But as I said, materialism is not the only source of my dilemma: The knowledge that the luxury I’m wrapped in was made possible by the injustice and exploitation of the poorest of the poor, and I that I live my life of North American comfort on the backs of my brothers and sisters across the globe, eats me up inside. How can I sleep comfortably in my bed at night when everything in my bedroom, from the bed sheets to the alarm clock, have probably been manufactured in sweatshops where workers have been paid as little as 87 cents an hour, possibly less? I have been fooling myself in thinking that the slave era is mostly over. Allah says in the Qur’an, “blame attaches but to those who oppress [other] people and behave outrageously on earth, offending against all right: for them there is grievous suffering in store!” (42:42). No, I’m not involved in the making and maintenance of those terrible sweatshop conditions, but my comfort and ease are a direct result of this exploitation as I benefit from the products these poor workers slave over. I own the products they slave over! Their hands have bled over my things, and I don’t even give it a second thought as long as I am still able to purchase cheap goods.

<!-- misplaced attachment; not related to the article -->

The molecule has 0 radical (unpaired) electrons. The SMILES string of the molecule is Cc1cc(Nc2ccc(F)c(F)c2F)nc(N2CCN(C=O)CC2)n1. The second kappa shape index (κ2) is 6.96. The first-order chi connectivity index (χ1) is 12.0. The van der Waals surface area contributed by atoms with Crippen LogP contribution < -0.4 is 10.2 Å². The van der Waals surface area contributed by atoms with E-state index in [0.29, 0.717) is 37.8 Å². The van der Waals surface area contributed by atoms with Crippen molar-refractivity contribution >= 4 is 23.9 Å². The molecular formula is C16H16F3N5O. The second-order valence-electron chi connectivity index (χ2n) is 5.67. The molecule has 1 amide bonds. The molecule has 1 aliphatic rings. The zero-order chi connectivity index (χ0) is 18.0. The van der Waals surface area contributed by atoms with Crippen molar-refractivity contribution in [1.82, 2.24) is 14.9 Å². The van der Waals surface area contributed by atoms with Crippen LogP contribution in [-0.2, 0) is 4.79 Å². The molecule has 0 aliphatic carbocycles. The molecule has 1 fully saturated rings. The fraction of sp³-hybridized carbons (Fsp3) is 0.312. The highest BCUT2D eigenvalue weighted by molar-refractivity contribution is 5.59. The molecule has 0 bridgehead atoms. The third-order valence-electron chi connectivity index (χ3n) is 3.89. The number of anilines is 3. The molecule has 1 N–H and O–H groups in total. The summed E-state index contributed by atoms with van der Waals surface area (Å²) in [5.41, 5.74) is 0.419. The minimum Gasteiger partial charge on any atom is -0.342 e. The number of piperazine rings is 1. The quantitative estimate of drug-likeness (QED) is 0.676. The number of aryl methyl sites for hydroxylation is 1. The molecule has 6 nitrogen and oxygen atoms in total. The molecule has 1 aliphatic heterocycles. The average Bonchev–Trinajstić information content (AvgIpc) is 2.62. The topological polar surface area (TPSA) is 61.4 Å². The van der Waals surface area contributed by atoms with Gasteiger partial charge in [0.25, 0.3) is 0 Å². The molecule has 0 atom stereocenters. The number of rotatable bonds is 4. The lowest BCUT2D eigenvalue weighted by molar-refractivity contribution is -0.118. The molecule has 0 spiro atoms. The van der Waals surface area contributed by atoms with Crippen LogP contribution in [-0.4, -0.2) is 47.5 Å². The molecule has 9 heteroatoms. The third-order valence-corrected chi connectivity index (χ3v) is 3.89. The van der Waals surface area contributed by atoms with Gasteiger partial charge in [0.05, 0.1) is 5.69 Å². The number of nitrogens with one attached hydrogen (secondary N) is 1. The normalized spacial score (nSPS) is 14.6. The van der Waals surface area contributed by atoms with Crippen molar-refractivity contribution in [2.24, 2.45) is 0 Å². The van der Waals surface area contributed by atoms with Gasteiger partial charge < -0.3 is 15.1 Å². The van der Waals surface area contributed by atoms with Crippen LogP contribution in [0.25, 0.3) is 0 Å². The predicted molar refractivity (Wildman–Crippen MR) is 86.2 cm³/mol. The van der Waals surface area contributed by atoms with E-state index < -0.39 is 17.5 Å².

I cannot continue to feel that this is okay. As a Muslim, my duty is to struggle against oppression on earth. If my lifestyle is a cause of the oppression of thousands of individuals, then something within it must change, and I cannot keep thinking that the normal checklist items are the only measures of my levels of religiosity.  This blog is the beginning of that change and I hope that through it I can help bring others along with me on the journey to transform that internal agitation and discomfort with my extreme North American lifestyle into to real action.